Your firm’s investment in your professional development may seem patchy — even non-existent. Fortunately, there’s more than one way for young lawyers to find the training they need to grow.
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For many young lawyers, partnership seems elusive — something you’re told you want but not sure how long it will take. It can also be difficult to know exactly what training or experiences you need to make it there. Even more frustrating? When you feel stagnant because you’re not learning enough from the partners with whom you currently work. What are you supposed to do if your practice group or firm isn’t helping you grow?
Before dusting off that resume and looking for other opportunities, here are three ideas on how to get the training you want where you are.
1. Proactively Ask for What You Need
While seemingly too obvious to include as a tip, the trick here is knowing what you need. This takes an investment of time on your part to honestly assess your current skills and experiences, and come up with a list of the skills you want to develop and the new experiences you want to have — before you ask.
For example, if you are a litigator, you may want more depositions, an arbitration, or trial experience. If you’re a transactional lawyer, perhaps you want to handle more deals of a particular size or more exposure to technology transactions.
If you draw a blank as to the type of experiences you may want to seek, peruse the firm bios of some of the partners at your firm. What type of work have they done? What type of clients do they service? You can also seek the advice of a mentor inside or outside your firm for ideas.
(By the way, if you think this is a lot of work, what makes you think your firm or a particular partner should be proactively doing this for you?)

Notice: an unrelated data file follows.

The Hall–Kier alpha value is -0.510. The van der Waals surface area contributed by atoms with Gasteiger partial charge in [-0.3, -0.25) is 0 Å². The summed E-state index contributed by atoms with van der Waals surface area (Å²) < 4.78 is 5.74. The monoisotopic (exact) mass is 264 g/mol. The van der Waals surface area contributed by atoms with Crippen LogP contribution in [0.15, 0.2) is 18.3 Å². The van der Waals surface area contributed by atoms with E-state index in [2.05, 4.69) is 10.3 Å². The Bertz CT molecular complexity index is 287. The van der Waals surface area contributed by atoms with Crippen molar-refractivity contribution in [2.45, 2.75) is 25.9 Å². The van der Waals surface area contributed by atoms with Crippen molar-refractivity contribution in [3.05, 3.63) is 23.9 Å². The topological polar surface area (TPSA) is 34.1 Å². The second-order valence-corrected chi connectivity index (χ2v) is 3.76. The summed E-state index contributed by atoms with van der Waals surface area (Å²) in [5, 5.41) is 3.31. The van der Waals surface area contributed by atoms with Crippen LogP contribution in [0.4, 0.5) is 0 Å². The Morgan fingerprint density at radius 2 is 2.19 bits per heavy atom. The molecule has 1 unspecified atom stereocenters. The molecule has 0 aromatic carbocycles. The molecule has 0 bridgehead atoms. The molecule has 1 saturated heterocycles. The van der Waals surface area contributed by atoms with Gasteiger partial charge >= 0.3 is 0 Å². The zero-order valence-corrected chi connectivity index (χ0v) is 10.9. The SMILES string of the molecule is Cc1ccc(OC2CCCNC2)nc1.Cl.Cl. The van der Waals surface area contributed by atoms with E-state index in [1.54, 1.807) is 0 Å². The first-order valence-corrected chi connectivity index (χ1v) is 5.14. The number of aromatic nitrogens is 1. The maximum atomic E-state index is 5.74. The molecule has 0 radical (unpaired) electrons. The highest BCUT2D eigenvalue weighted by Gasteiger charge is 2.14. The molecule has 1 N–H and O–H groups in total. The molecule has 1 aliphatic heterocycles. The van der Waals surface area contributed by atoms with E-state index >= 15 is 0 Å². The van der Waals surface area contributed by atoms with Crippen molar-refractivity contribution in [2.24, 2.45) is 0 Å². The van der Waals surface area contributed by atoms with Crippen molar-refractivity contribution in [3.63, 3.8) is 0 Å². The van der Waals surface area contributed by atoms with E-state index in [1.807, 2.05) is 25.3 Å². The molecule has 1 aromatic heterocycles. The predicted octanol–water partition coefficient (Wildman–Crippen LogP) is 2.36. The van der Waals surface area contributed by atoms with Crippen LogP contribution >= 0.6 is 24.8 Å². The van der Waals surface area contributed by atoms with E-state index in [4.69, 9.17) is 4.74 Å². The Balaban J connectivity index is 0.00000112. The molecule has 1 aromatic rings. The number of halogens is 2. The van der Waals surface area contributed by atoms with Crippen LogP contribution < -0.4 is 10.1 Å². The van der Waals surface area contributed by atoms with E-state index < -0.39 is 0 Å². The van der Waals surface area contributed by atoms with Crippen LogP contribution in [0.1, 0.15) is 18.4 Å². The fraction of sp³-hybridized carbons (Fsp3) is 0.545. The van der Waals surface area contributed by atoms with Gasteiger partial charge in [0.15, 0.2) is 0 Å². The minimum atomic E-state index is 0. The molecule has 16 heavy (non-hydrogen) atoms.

After figuring out some of the skills you want to develop as a young lawyer, and the varied experiences you want to have, the next step is to ask the right person at your firm. Consider who has the work to give. Consider with whom you have a strong relationship or you want to work. Again, a mentor inside the firm can be a great resource. Your firm may also have someone who is in charge of the professional development and retention of associates.
2. Check Out External Resources
Consider researching external resources for training and development that you can take to your firm or seek on your own. For example, trial lawyers may seek deposition training from the National Institute for Trial Advocacy. There might be a specific conference or summit that may be helpful for your development. Of course, external resources like these typically have a cost.
Local bar associations may also be a great resource. Personally, as a young lawyer, the Dallas Association of Young Lawyers was an amazing resource. They offered tours through courthouses, opportunities to lunch with the local judiciary, a deal boot camp for transactional lawyers and a trial skills boot camp for litigators.
3. Consider a New Client
If your firm doesn’t have a current opportunity to give you, consider creating one yourself through a new client. This may be the most difficult but very effective. One way, if the firm is supportive, is to take on a pro bono case. While you serve a client in need, you will have opportunities to sharpen your skills. Another way, of course, is to bring in a client or new matter of your own.
Of course, if you have tried all of these and still feel you’re stagnating, a new opportunity might be what you need. Here’s a process to help you figure it out.
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YOU CAN NEVER HAVE TOO MANY MENTORS
60-Minute Mentoring for Lawyers and Law Students: Small Commitments, Quick Rewards. In this easy-to-use guide, Amy Timmer and Matt Cristiano explain why having more than one mentor is essential for new lawyers — and they set you up to make the most of mentor relationships. The book explains how 60-minute mentoring works (versus traditional mentoring); finding mentors; questions to ask; how to plan for mentoring sessions; and much more. This helpful guide is packed with sample questions, anecdotes and checklists.